Information Contacts: Sakhalin Volcanic Eruption Response Team (SVERT), Alexander Rybin, IMGG FEB RAS, Yuzhno-Sakhalinsk (URL: http://www.imgg.ru/rus/labs_vulcan_hazard.php); The ASTER Volcano Archive (AVA), NASA Jet Propulsion Lab, California Institute of Technology (URL: http://ava.jpl.nasa.gov/volcano.asp); Hawai'i Institute of Geophysics and Planetology (HIGP) Thermal Alerts System, School of Ocean and Earth Science and Technology (SOEST), Univ. of Hawai'i, 2525 Correa Road, Honolulu, HI 96822, USA (URL: http://hotspot.higp.hawaii.edu/); Udachnik (URL: http://dirty.ru/comments/245960).

Index of Weekly Reports


2012: August
2010: February | June

Weekly Reports


29 August-4 September 2012

SVERT reported that a weak thermal anomaly over Tiatia was detected in satellite images on 1 September. The Aviation Color Code remained at Yellow.

Source: Sakhalin Volcanic Eruption Response Team (SVERT)


30 June-6 July 2010

SVERT reported that a thermal anomaly from Tiatia volcano was detected by satellite on 25 June.

Source: Sakhalin Volcanic Eruption Response Team (SVERT)


16 June-22 June 2010

SVERT reported that a thermal anomaly from Tiatia, a volcano on NE Kunashir Island, was detected by satellite on 19 June. Tiatia does not have a seismic network; satellite image observations are the primary tool for monitoring many of the Kuril Islands volcanoes.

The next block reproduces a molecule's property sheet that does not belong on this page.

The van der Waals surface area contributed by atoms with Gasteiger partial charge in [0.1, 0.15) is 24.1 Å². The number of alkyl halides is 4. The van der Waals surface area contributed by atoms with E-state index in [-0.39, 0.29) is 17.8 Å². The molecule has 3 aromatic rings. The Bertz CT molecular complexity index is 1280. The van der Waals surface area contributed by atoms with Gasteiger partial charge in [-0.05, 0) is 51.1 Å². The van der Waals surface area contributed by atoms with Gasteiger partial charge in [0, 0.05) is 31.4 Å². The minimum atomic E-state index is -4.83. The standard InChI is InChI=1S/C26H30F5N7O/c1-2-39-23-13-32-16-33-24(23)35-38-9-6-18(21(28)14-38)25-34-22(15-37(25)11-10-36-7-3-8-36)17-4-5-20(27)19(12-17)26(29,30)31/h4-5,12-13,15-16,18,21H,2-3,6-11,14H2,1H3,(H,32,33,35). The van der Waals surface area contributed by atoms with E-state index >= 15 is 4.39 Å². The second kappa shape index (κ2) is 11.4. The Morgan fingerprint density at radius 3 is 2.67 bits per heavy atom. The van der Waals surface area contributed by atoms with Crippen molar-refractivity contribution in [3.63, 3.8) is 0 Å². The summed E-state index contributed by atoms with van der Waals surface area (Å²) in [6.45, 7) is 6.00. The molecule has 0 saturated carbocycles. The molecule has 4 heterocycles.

Source: Sakhalin Volcanic Eruption Response Team (SVERT)


9 June-15 June 2010

SVERT reported that a thermal anomaly from Tiatia was detected by satellite on 10 June. Tiatia does not have a seismic network; satellite image observations are the primary tool for monitoring many of the Kurile Islands volcanoes.

Source: Sakhalin Volcanic Eruption Response Team (SVERT)


2 June-8 June 2010

SVERT reported that a thermal anomaly from Tiatia was detected by satellite on 31 May. Tiatia does not have a seismic network; satellite image observations are the primary tool for monitoring many of the Kurile Islands volcanoes.

Source: Sakhalin Volcanic Eruption Response Team (SVERT)


10 February-16 February 2010

SVERT reported that a weak thermal anomaly from Tiatia was detected by satellite on 9 February.

Source: Sakhalin Volcanic Eruption Response Team (SVERT)


Index of Bulletin Reports


Reports are organized chronologically and indexed below by Month/Year (Publication Volume:Number), and include a one-line summary. Click on the index link or scroll down to read the reports.

07/1973 (CSLP 92-73) Frequent explosions generate 5-km-high plume and cause ashfall

07/1978 (SEAN 03:07) 600-m vapor column

08/1978 (SEAN 03:08) Explosion sound and vapor cloud

07/1981 (SEAN 06:07) Vapor emission and glow

12/1981 (SEAN 06:12) Moderate fumarolic activity from the summit crater

11/1988 (SEAN 13:11) Fumarolic activity

07/2010 (BGVN 35:07) Thermal anomalies detected during February-June 2010




Bulletin Reports

All information contained in these reports is preliminary and subject to change.